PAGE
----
Local MEP leads drug trial transparency drive

pills“Too many results from clinical trials are misleading, biased or missing,” according to Glenis Willmott MEP, Labour’s health spokesperson in Europe and Leader of Labour MEPs.  “It is time that all pharmaceutical companies and researchers made the full results of studies on new and existing drugs publicly available.”

Mrs Willmott is the European Parliament rapporteur, or lead legislator, for the revision of the European rules on clinical trials.  Her report, calling for wide-ranging transparency measures, has been released today.

“I want to see comprehensive results from clinical trials published on a public database,” said Mrs Willmott.  “A summary of the results is not enough.  Summaries written by those that carried out the research can be biased, and make a medicine sound more successful than it really is.  Independent researchers need access to the results of the trial in order to verify the sponsor’s claims.”

Mrs Willmott is proposing that a full clinical study report is published.  This is the same document that companies must submit to regulators for approval of their medicine, and therefore contains a full account of how the clinical trial was conducted and what the results were.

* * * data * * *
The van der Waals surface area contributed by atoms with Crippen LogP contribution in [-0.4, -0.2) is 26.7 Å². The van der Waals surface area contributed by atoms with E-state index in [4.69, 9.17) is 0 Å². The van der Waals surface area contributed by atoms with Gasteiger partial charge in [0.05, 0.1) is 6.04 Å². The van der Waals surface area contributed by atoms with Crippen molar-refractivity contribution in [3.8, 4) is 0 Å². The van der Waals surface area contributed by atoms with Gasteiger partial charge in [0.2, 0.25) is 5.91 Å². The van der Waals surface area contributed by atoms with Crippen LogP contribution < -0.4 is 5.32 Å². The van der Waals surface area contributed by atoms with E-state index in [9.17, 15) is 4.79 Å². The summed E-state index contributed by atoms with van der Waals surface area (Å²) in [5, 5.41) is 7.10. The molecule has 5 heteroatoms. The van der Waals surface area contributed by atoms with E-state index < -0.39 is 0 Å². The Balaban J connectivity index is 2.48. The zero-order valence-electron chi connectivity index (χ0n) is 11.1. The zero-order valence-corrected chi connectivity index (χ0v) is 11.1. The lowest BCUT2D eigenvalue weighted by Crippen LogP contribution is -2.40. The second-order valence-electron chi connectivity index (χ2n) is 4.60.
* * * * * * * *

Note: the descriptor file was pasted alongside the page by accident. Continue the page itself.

“I also want to see financial penalties imposed on those that do not upload their results on time,” said Mrs Willmott.  The law in the US requires all trial results to be uploaded within a year, but a 2012 audit found that 80% of trials had failed to comply.  “If we are serious about openness in medicine then we have to levy fines on those not following the rules.”

Numerous academic studies have found that around half of all trials are never published, usually those with negative or disappointing results.

“For too long unflattering studies have gone undisclosed,” said Mrs Willmott. “It is vital that we know about negative outcomes, otherwise trials can be conducted repeatedly before it becomes public knowledge that they are ineffective or even dangerous.

“When a patient makes the decision to take part in a clinical trial, they do so to help advance medicine, to improve treatment for themselves and for those in a similar situation.  They do not do it to help a particular company promote a particular drug.”

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